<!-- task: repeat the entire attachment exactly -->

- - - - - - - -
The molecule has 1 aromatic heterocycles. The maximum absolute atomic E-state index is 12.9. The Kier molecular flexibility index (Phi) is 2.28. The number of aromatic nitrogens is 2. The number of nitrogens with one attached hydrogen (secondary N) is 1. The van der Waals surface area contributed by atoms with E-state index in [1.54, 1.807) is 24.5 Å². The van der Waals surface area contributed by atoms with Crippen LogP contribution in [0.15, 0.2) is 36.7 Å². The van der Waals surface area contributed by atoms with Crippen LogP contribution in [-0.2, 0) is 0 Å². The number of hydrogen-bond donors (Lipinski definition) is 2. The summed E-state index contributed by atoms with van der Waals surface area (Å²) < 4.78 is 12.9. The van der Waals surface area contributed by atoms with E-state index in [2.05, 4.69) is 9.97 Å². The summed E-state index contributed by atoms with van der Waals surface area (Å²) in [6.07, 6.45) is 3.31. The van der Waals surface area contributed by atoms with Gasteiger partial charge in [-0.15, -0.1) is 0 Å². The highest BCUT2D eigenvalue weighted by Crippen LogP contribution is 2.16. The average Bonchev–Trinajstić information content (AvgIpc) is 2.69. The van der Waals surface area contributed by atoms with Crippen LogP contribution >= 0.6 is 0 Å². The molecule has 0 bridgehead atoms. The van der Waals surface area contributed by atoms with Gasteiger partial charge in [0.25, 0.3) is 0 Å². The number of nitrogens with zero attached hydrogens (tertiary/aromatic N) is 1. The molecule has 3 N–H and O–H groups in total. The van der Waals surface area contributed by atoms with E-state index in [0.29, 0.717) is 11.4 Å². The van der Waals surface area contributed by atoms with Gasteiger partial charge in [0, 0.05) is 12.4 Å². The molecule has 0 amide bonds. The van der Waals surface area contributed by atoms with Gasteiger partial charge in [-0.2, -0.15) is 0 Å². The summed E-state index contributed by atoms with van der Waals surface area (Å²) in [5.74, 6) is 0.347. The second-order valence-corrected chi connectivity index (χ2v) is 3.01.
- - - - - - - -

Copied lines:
The molecule has 1 aromatic heterocycles. The maximum absolute atomic E-state index is 12.9. The Kier molecular flexibility index (Phi) is 2.28. The number of aromatic nitrogens is 2. The number of nitrogens with one attached hydrogen (secondary N) is 1. The van der Waals surface area contributed by atoms with E-state index in [1.54, 1.807) is 24.5 Å². The van der Waals surface area contributed by atoms with Crippen LogP contribution in [0.15, 0.2) is 36.7 Å². The van der Waals surface area contributed by atoms with Crippen LogP contribution in [-0.2, 0) is 0 Å². The number of hydrogen-bond donors (Lipinski definition) is 2. The summed E-state index contributed by atoms with van der Waals surface area (Å²) < 4.78 is 12.9. The van der Waals surface area contributed by atoms with E-state index in [2.05, 4.69) is 9.97 Å². The summed E-state index contributed by atoms with van der Waals surface area (Å²) in [6.07, 6.45) is 3.31. The van der Waals surface area contributed by atoms with Gasteiger partial charge in [-0.15, -0.1) is 0 Å². The highest BCUT2D eigenvalue weighted by Crippen LogP contribution is 2.16. The average Bonchev–Trinajstić information content (AvgIpc) is 2.69. The van der Waals surface area contributed by atoms with Crippen LogP contribution >= 0.6 is 0 Å². The molecule has 0 bridgehead atoms. The van der Waals surface area contributed by atoms with Gasteiger partial charge in [0.25, 0.3) is 0 Å². The number of nitrogens with zero attached hydrogens (tertiary/aromatic N) is 1. The molecule has 3 N–H and O–H groups in total. The van der Waals surface area contributed by atoms with E-state index in [0.29, 0.717) is 11.4 Å². The van der Waals surface area contributed by atoms with Gasteiger partial charge in [0, 0.05) is 12.4 Å². The molecule has 0 amide bonds. The van der Waals surface area contributed by atoms with Gasteiger partial charge in [-0.2, -0.15) is 0 Å². The summed E-state index contributed by atoms with van der Waals surface area (Å²) in [5.74, 6) is 0.347. The second-order valence-corrected chi connectivity index (χ2v) is 3.01.